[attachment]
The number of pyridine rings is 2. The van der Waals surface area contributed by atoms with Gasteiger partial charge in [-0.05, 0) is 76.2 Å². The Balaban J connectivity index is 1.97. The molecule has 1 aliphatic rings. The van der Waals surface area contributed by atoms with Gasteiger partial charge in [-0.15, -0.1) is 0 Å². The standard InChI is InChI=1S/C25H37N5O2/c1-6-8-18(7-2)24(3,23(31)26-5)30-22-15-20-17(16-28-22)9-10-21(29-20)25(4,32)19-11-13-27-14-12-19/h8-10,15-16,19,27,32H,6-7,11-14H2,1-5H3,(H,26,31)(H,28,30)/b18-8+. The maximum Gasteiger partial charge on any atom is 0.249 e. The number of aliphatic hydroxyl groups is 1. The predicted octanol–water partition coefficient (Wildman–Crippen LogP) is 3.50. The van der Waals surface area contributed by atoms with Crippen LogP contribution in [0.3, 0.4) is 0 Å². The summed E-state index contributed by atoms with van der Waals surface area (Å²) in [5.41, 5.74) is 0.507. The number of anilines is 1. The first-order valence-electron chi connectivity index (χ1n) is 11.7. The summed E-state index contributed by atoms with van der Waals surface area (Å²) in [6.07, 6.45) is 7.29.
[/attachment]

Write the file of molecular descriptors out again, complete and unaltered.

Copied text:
The number of pyridine rings is 2. The van der Waals surface area contributed by atoms with Gasteiger partial charge in [-0.05, 0) is 76.2 Å². The Balaban J connectivity index is 1.97. The molecule has 1 aliphatic rings. The van der Waals surface area contributed by atoms with Gasteiger partial charge in [-0.15, -0.1) is 0 Å². The standard InChI is InChI=1S/C25H37N5O2/c1-6-8-18(7-2)24(3,23(31)26-5)30-22-15-20-17(16-28-22)9-10-21(29-20)25(4,32)19-11-13-27-14-12-19/h8-10,15-16,19,27,32H,6-7,11-14H2,1-5H3,(H,26,31)(H,28,30)/b18-8+. The maximum Gasteiger partial charge on any atom is 0.249 e. The number of aliphatic hydroxyl groups is 1. The predicted octanol–water partition coefficient (Wildman–Crippen LogP) is 3.50. The van der Waals surface area contributed by atoms with Crippen LogP contribution in [0.3, 0.4) is 0 Å². The summed E-state index contributed by atoms with van der Waals surface area (Å²) in [5.41, 5.74) is 0.507. The number of anilines is 1. The first-order valence-electron chi connectivity index (χ1n) is 11.7. The summed E-state index contributed by atoms with van der Waals surface area (Å²) in [6.07, 6.45) is 7.29.